Delivery Truck Accidents in California
Online shopping is more popular than ever. During the height of the pandemic, e-commerce websites shipped countless packages across the country. Even while many Americans were ordered to stay home, FedEx, Amazon, and UPS workers were busy delivering. Unfortunately, the rise in commercial delivery traffic has also led to an increase in accidents involving commercial delivery vehicles. These accidents are often serious and can be both physically and financially devastating.
Here is what our Costa Mesa truck accident lawyer advises that you need to know about delivery vehicle crashes in California.
The Causes of Delivery Vehicle Crashes
Anyone who drives for a company like FedEx or Amazon has to have a commercial driver’s license. Getting a commercial driver’s license can be painstaking. While California’s licensing system ensures that most commercial drivers are well-trained professionals, they can—and often do—make mistakes. Delivery drivers are, after all, under tremendous pressure: they have to deliver hundreds of packages every day. If they get behind schedule looking for an address or make a simple mistake, they could lose their chance at a pay raise or promotion.
This sort of pressure can cause anyone to act recklessly. And when you are driving distracted—because of pressure, a navigational aid, or a bad day at work—you are not driving safely.
Delivery vehicle accidents can be caused by:
- Distracted driving, such as when a driver is on their cell phone or using an onboard computer to search for an address
- Sleep-deprived driving
- Improper training
- Failure to yield, or failure to recognize or adhere to traffic control signals
- Poor parking decisions
- Aggressive driving
Liability in Delivery Van Accidents
If you were hurt by a negligent van driver, you will need money for your financial and physical recovery. You may have already considered filing a personal injury claim, especially if your insurance company is not willing to give you the money you need.
However, you cannot maximize your recovery if you do not know who to blame for an accident. While your first instinct may be to sue the driver, you may have to broaden your scope.
Even though an at-fault driver is almost always named as a defendant in a personal injury complaint, their employer could be to blame, too. The driver’s boss may have pressured them into working long hours or neglected federal and state safety-review mandates.
A vehicle or parts manufacturer could be responsible for your injuries, too, if their product’s poor design or outright failure contributed to the accident.
Any accident involving a commercial vehicle has the potential to cause serious harm, and even be deadly. A collision with a large Amazon van or FedEx truck could lead to:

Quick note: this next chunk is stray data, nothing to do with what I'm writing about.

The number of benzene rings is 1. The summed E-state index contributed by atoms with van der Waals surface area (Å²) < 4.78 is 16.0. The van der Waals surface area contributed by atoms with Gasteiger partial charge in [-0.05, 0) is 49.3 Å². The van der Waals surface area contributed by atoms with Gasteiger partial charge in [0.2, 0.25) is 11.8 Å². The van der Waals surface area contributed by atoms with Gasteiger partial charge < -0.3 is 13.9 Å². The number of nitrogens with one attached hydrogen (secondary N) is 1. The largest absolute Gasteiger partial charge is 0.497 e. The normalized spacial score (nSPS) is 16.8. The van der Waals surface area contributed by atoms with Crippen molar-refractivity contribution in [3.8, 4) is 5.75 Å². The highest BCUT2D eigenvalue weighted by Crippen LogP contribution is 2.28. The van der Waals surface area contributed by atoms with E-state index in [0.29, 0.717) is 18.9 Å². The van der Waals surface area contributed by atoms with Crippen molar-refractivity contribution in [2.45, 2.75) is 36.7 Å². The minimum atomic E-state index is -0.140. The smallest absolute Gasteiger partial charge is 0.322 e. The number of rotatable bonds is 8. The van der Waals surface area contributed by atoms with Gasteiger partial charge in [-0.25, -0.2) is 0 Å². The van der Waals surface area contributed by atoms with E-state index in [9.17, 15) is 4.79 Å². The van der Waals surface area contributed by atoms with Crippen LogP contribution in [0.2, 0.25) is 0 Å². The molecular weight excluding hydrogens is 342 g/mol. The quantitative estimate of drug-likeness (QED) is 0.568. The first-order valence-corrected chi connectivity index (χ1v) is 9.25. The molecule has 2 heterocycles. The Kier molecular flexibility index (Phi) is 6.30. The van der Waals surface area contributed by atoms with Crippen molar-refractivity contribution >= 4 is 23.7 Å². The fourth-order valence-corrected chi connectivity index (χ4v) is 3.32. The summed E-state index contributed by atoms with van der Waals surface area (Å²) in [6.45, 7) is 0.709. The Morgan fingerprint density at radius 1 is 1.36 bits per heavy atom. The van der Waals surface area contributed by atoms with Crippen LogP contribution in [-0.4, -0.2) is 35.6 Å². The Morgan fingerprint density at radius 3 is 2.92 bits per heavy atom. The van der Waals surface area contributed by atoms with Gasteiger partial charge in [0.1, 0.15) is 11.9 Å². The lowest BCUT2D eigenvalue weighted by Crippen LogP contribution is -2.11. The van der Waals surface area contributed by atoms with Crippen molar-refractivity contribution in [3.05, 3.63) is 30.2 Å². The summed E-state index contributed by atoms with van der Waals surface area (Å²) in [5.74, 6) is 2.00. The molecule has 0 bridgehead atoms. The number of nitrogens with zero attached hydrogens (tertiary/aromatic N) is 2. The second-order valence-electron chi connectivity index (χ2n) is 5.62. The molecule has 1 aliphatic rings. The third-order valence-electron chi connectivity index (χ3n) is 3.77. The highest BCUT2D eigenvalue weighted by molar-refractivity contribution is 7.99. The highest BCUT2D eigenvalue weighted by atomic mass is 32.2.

- Head and neck injuries that take weeks, months, or even years to recover from
- Spinal cord injuries, including fractures and compressed or displaced vertebrae
- Fractured bones, especially in the wrist, legs, or ribcage
- Psychological trauma, including PTSD and prolonged emotional pain and suffering
What to Do After a Commercial Vehicle Crash
Your first priority should always be your own safety: you should always seek immediate medical attention after any sort of crash, even if you do not believe you were injured. A physician can help identify injuries you did not know you had. Furthermore, visiting the doctor shows insurers and delivery companies that you are concerned about your health and have genuine concerns that need to be addressed.
Once you have reviewed your health, contact a personal injury attorney immediately. California has a special statute of limitations on automobile-related claims: if you wait too long to take action, a court might dismiss your lawsuit outright, even if it is obvious that a van driver or e-commerce company was responsible for your injuries.
Your Compensation After an Accident
California does not have any limit on personal injury claims stemming from automobile accidents. Before presenting your claim to an insurer or taking your complaint to court, your personal injury attorney will help you calculate the extent of your physical and financial damages. These may include hospital bills, compensation for lost income during recovery, and payments for emotional pain and suffering.
In all likelihood, your insurance company—as well as the van driver and their employer—will do whatever they can to decrease their own financial liability, even if it means taking money out of your pocket.
A commercial truck crash attorney knows how to deal with bad-faith negotiators. We can help you get a better settlement from an insurance company—and if that does not work, we know what evidence to gather to show a judge compelling evidence of your injuries.